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Rep. Paul Ryan says he thinks ‘sequester is going to happen’

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Rep. Paul Ryan (R-Wis.) predicted Sunday that “the sequester is going to happen,” and blamed Democrats for not producing an alternative set of spending reductions to circumvent the across-the-board cuts.

“We think these sequesters will happen because the Democrats have opposed our efforts to replace those cuts with others and they’ve offered no alternative,” Ryan said on NBC’s Meet the Press.

{mosads}The sequester cuts, delayed by the “fiscal cliff” deal reached at the beginning of the year, are now slated to take effect on March 1.

Ryan added that the cuts needed to happen because Republicans can’t risk losing the only leverage they have when it comes to cutting spending.

“I think the sequester is going to happen, because that $1.2 trillion in spending cuts, we can’t lose those spending cuts, that was to pay for the last debt-ceiling increase, let alone any future increase.”

The sequester, adopted in 2011 as an incentive to force both parties to identify spending cuts, would chop domestic discretionary and defense programs by $1.2 trillion over the next year.

Republicans vow they will not turn off the sequester unless the cost of doing so — $12 billion per month — is offset.

Democrats say any offset must be divided equally between spending cuts and revenue increases, which means Republicans must agree to about $600 billion in tax increases to avoid the sequester.

Speaking on Saturday to conservatives at the National Review Institute Summit in Washington, D.C., Ryan urged GOP prudence in picking political battles. His comments Sunday indicate the sequester is a battle Republicans see as a political winner.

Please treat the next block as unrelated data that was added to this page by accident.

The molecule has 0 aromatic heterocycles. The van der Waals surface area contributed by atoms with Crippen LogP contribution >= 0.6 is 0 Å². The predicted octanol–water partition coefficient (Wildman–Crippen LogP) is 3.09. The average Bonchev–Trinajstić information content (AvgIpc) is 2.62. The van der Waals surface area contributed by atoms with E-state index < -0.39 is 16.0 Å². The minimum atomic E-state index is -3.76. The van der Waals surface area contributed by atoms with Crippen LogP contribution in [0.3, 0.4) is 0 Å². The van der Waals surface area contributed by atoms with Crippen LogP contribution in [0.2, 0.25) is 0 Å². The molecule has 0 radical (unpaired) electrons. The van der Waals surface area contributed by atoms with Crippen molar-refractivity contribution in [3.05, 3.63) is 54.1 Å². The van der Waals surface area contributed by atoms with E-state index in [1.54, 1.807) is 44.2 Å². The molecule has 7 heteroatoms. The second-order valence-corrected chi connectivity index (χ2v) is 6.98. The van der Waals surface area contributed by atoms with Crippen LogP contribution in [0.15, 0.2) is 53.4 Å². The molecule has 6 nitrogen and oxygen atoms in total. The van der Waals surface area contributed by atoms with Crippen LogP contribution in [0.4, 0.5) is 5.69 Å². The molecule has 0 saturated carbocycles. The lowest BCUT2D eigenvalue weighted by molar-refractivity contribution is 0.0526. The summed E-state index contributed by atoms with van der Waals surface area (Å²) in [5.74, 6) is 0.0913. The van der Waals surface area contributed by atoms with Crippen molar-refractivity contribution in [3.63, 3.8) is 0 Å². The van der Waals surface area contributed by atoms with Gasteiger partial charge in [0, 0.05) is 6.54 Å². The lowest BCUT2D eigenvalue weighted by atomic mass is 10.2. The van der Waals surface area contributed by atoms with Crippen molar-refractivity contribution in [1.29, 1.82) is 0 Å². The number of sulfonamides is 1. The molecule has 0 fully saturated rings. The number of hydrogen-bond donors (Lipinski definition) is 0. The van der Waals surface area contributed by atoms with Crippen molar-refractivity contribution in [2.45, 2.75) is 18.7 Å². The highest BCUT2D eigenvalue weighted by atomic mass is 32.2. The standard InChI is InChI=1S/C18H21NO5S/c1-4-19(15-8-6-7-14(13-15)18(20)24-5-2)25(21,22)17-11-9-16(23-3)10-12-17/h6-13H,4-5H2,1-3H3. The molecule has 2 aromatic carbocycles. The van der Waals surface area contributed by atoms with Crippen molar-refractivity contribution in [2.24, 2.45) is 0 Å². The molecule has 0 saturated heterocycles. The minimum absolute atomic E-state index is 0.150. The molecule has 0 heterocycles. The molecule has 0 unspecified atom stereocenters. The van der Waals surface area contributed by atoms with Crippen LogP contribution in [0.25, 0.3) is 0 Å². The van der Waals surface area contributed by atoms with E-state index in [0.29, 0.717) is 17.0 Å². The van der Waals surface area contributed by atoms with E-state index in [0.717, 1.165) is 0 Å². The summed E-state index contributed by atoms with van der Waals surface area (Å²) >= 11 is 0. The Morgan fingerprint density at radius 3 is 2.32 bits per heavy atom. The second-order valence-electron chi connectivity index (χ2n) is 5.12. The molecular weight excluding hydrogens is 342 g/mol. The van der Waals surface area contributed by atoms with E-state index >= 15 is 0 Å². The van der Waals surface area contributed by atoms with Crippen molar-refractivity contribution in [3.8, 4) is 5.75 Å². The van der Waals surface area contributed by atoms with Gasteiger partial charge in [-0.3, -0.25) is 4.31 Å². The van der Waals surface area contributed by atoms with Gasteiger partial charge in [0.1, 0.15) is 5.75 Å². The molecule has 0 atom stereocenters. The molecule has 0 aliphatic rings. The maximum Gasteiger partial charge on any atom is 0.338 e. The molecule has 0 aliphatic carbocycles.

But Ryan demurred on a potential fight with Democrats over the continuing resolution, which expires March 27, and would force a government shutdown if it’s not extended.

“No one is talking about shutting the government down,” Ryan said.

Meet the Press host David Gregory asked Ryan if he didn’t view it as a bargaining chip in dealing with Democrats.

“We’re not interested in shutting the government down,” Ryan responded. “What happens March 1 is spending goes down automatically. March 27 is the moment you’re talking about, when the continuing resolution expires. We are more than happy to keep spending at those levels going on into the future while we debate how to balance the budget, how to grow the economy, how to create economic opportunity.”

But some GOP lawmakers still see leverage over forcing another shutdown.

Speaking to the same conservative summit on Saturday just hours after Ryan, freshman Sen. Ted Cruz (R-Texas) said the Republican Party needed to be willing to force a government shutdown to get its desired spending cuts.

“The continuing resolution and the debt ceiling coming up next couple of months – those are leverage points that are mirror images of the fiscal cliff,” Cruz said. “The result is a temporary or partial government shutdown, and we’ve seen that movie before, in 1995. … The result was some political pain, to be sure… but also the most fiscally-responsible Congress we’ve seen in modern times.”


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